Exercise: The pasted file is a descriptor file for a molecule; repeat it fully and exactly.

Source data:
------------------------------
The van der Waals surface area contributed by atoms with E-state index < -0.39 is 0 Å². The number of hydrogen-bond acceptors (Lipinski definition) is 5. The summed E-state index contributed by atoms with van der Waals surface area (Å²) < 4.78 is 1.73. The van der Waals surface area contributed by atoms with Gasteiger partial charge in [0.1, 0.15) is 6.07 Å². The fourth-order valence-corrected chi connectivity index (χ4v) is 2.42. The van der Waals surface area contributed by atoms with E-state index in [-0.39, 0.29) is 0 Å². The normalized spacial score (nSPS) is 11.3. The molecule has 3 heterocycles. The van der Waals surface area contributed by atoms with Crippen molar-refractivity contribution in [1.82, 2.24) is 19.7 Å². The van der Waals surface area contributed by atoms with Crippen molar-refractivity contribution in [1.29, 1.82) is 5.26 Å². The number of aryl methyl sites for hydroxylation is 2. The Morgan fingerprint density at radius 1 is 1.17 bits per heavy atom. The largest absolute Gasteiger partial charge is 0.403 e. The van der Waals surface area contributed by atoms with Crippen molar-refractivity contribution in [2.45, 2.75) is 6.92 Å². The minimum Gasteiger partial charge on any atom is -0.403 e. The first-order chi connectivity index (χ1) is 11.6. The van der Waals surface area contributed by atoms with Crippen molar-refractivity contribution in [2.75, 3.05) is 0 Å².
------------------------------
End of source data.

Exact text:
The van der Waals surface area contributed by atoms with E-state index < -0.39 is 0 Å². The number of hydrogen-bond acceptors (Lipinski definition) is 5. The summed E-state index contributed by atoms with van der Waals surface area (Å²) < 4.78 is 1.73. The van der Waals surface area contributed by atoms with Gasteiger partial charge in [0.1, 0.15) is 6.07 Å². The fourth-order valence-corrected chi connectivity index (χ4v) is 2.42. The van der Waals surface area contributed by atoms with E-state index in [-0.39, 0.29) is 0 Å². The normalized spacial score (nSPS) is 11.3. The molecule has 3 heterocycles. The van der Waals surface area contributed by atoms with Crippen molar-refractivity contribution in [1.82, 2.24) is 19.7 Å². The van der Waals surface area contributed by atoms with Crippen molar-refractivity contribution in [1.29, 1.82) is 5.26 Å². The number of aryl methyl sites for hydroxylation is 2. The Morgan fingerprint density at radius 1 is 1.17 bits per heavy atom. The largest absolute Gasteiger partial charge is 0.403 e. The van der Waals surface area contributed by atoms with Crippen molar-refractivity contribution in [2.45, 2.75) is 6.92 Å². The minimum Gasteiger partial charge on any atom is -0.403 e. The first-order chi connectivity index (χ1) is 11.6. The van der Waals surface area contributed by atoms with Crippen molar-refractivity contribution in [2.75, 3.05) is 0 Å².